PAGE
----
Global Water Fathom takes a different tack on asset management, believing that for many utilities, especially smaller utilities, off-the-shelf solutions may be too expensive or too difficult to implement.
According to Vice President Jason Bethke, there are about 52,000 water utilities in the United States, most of them small, making it difficult to invest the resources necessary to beneficially deploy an asset management solution. Consequentially, smaller utilities answer this through casual knowledge management as opposed to formal asset management. In principle, the experienced staff convey their knowledge about the utility’s assets to newer hires. But knowledge is easily lost, and prioritization of work is more about intuition than objective analysis.
Fathom contends that its approach gives utilities a faster pathway to the benefits of asset management. Fathom’s Asset Management Solution eliminates the traditional hurdles such as software purchases, implementation phases, configuration with other tools (e.g., GIS) and internal change management, instead delivering this as a cloud-based service with little or no upfront costs.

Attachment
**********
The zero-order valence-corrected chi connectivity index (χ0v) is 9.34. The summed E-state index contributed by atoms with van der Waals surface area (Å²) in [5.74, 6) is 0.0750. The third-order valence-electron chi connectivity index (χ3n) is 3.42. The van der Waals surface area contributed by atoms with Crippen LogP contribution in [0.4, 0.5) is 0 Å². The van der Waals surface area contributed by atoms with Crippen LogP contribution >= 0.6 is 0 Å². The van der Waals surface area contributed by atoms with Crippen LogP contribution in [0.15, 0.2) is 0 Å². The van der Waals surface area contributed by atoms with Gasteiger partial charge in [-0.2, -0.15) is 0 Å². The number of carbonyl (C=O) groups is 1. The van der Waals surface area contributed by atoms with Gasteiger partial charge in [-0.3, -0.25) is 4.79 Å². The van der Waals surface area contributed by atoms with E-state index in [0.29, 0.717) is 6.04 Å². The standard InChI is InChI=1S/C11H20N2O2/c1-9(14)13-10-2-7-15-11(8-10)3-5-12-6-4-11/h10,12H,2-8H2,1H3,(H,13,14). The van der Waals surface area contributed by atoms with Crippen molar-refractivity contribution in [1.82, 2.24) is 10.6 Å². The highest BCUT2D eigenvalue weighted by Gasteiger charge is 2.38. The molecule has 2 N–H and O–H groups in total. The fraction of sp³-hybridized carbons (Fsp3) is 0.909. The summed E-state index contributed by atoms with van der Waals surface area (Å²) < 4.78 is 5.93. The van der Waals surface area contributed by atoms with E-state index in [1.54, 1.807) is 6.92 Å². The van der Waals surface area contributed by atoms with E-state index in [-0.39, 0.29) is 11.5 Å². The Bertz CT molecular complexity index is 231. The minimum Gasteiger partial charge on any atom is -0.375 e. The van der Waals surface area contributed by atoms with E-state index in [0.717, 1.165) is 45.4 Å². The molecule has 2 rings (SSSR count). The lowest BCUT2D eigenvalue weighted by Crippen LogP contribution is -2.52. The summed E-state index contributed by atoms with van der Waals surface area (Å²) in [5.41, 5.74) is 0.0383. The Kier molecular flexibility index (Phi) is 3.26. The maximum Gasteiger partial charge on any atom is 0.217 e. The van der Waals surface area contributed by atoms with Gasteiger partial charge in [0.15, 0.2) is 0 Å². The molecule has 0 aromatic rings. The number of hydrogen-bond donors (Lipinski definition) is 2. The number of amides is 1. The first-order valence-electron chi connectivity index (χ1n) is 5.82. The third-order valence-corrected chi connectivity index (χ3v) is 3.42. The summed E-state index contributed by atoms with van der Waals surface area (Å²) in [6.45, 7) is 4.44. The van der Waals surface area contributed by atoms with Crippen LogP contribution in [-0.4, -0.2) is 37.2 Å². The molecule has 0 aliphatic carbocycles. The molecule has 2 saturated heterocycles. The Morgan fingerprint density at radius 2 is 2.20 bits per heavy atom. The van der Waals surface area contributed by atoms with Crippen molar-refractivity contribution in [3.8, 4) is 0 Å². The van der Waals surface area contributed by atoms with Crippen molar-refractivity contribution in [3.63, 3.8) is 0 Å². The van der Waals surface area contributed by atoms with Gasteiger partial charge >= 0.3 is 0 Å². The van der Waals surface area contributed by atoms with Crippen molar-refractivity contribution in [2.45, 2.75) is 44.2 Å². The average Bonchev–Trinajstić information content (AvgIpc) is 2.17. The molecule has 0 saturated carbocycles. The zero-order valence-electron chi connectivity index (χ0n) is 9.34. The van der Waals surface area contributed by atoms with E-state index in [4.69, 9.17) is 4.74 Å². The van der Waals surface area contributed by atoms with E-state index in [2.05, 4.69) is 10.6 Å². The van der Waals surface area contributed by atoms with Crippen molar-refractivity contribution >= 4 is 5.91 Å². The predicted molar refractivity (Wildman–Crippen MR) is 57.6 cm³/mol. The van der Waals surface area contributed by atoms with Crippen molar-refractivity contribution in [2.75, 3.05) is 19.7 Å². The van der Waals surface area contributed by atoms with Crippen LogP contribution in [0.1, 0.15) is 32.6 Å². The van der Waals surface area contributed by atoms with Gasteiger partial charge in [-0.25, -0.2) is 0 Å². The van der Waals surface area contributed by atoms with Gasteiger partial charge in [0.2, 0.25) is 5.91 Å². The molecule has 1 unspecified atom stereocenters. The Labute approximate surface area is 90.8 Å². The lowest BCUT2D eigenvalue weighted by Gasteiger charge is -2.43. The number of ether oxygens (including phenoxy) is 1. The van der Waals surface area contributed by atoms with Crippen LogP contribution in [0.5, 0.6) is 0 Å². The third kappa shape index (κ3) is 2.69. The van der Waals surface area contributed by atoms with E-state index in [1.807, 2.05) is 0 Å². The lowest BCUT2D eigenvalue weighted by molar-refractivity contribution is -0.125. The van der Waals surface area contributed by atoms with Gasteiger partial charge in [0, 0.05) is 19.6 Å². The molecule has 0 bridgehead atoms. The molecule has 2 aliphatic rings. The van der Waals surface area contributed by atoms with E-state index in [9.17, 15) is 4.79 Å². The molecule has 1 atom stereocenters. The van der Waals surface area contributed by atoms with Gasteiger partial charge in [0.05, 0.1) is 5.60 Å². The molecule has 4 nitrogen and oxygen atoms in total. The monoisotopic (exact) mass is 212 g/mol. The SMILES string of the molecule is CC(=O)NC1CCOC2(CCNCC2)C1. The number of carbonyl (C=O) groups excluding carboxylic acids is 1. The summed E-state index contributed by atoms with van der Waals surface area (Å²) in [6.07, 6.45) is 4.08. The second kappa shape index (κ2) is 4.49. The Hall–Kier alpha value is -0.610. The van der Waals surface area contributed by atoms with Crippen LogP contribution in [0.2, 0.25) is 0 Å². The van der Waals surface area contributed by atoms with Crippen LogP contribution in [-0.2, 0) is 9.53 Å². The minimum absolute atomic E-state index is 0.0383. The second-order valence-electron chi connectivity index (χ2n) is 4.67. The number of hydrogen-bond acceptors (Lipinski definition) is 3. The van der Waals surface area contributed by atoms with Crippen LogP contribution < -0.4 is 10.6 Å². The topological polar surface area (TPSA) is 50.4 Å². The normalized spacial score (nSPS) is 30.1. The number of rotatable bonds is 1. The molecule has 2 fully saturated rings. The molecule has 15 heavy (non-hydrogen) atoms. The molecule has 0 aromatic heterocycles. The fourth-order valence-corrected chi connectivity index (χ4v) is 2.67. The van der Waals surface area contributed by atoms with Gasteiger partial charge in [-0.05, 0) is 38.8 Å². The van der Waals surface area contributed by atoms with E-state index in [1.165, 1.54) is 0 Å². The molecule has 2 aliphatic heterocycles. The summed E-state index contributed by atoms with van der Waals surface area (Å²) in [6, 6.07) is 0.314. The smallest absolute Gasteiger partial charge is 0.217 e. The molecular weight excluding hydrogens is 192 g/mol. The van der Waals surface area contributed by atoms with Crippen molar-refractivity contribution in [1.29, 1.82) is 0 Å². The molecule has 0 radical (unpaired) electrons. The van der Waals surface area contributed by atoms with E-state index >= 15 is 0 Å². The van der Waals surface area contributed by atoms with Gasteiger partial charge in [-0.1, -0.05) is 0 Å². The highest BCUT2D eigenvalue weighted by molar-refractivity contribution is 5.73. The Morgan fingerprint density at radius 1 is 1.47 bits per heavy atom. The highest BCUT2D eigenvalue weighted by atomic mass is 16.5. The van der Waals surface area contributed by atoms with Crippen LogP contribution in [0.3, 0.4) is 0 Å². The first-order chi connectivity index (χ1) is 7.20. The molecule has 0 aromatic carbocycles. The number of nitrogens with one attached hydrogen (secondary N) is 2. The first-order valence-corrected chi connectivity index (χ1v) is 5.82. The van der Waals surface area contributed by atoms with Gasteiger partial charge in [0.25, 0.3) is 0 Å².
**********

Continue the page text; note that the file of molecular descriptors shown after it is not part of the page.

Fathom’s Asset Management Solution takes advantage of the fact that many asset components within water are common from one utility to another. Take, for example, fire hydrants, many of which come out of a single foundry. The types of work orders that can be created for fire hydrants are common. Applying this same logic to other common asset components such as pipes, valves and pumps, Fathom can streamline the initial implementation for the utility. The tool has over 3,000 routine work orders typical to water utilities. For those situations where there are unique components or needs, Fathom’s solution allows for easy customization.
“This allows us to manage the cost of asset management relative to the benefits a utility receives from asset management,” remarks Bethke. “You can handle changes gradually, as staff adapt to the solution. As a result, you can get to where you want to be, at a much lower upfront cost. This gives small and mid-sized utilities access to tools that are as powerful as those used by the largest utilities in the world.”